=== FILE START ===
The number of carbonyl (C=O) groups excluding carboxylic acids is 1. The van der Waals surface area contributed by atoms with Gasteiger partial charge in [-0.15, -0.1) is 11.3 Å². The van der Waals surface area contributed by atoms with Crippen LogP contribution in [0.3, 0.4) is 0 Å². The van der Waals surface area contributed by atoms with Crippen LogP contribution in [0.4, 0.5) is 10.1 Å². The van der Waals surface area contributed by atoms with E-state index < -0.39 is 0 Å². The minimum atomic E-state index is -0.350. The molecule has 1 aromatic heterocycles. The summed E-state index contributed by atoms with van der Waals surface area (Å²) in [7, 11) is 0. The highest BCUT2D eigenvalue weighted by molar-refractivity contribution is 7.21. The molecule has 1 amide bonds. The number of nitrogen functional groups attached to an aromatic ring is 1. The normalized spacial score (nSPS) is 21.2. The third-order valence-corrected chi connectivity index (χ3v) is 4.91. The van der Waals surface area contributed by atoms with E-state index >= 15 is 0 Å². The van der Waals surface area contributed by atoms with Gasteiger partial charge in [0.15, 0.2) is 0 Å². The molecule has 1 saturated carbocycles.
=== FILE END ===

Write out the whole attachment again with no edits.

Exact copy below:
The number of carbonyl (C=O) groups excluding carboxylic acids is 1. The van der Waals surface area contributed by atoms with Gasteiger partial charge in [-0.15, -0.1) is 11.3 Å². The van der Waals surface area contributed by atoms with Crippen LogP contribution in [0.3, 0.4) is 0 Å². The van der Waals surface area contributed by atoms with Crippen LogP contribution in [0.4, 0.5) is 10.1 Å². The van der Waals surface area contributed by atoms with E-state index < -0.39 is 0 Å². The minimum atomic E-state index is -0.350. The molecule has 1 aromatic heterocycles. The summed E-state index contributed by atoms with van der Waals surface area (Å²) in [7, 11) is 0. The highest BCUT2D eigenvalue weighted by molar-refractivity contribution is 7.21. The molecule has 1 amide bonds. The number of nitrogen functional groups attached to an aromatic ring is 1. The normalized spacial score (nSPS) is 21.2. The third-order valence-corrected chi connectivity index (χ3v) is 4.91. The van der Waals surface area contributed by atoms with E-state index >= 15 is 0 Å². The van der Waals surface area contributed by atoms with Gasteiger partial charge in [0.15, 0.2) is 0 Å². The molecule has 1 saturated carbocycles.